CORVALLIS, Ore., May 3 (UPI) -- Scientists said the disappearance of cougars from Yosemite National Park in the 20th century disrupted the entire ecology of the valley.
Without cougars to prey on them, mule deer proliferated and devoured the shoots of young black oak trees. The oaks were replaced with pines and firs and the wild primrose became a rare find in the valley, the San Francisco Chronicle reported Friday.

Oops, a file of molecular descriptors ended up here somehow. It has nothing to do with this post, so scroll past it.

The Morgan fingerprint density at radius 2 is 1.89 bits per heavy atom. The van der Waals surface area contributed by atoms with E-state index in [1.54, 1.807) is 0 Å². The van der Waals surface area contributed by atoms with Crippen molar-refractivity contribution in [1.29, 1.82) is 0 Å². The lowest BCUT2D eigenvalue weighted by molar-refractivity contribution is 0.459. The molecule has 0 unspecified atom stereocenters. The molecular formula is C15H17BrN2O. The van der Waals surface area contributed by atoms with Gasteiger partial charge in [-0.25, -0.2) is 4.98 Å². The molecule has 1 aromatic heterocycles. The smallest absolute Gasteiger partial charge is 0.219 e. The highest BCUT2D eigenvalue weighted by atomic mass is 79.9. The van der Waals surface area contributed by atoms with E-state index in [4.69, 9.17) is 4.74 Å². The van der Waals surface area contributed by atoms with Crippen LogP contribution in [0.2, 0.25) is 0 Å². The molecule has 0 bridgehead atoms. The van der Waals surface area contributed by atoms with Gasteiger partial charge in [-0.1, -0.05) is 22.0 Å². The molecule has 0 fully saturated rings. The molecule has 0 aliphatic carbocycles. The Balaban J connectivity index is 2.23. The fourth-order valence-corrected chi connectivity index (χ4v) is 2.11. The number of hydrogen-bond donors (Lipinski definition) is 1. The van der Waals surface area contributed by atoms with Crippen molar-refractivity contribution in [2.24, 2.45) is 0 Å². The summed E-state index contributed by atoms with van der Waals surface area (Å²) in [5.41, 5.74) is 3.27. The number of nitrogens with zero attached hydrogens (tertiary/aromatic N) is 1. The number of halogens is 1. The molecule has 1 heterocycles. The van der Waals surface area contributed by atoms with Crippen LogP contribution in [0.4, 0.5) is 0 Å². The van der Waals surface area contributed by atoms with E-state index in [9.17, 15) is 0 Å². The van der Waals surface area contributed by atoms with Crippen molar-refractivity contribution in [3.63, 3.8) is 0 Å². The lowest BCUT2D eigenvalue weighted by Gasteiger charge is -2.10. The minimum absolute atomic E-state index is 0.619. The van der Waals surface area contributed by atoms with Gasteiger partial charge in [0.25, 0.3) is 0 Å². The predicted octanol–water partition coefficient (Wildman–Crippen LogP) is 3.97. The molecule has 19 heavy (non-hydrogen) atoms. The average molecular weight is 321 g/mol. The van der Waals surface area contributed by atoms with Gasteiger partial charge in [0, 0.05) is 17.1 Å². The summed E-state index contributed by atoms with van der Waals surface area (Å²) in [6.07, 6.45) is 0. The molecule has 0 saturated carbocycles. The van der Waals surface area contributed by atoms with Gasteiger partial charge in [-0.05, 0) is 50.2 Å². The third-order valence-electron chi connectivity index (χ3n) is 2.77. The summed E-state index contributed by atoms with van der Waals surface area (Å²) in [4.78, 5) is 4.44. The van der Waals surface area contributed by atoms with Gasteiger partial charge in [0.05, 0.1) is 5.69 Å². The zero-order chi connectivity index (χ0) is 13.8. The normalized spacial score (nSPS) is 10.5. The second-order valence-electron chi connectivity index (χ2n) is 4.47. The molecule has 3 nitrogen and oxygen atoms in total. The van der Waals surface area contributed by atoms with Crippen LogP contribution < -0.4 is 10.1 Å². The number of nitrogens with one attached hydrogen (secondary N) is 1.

"The loss of top predators, whether it's wolves in Yellowstone or cougars in Yosemite, is having a severe and degrading impact on plant communities," William Ripple of Oregon State's department of forest resources told the newspaper.
The findings are published online in the journal Biological Conservation.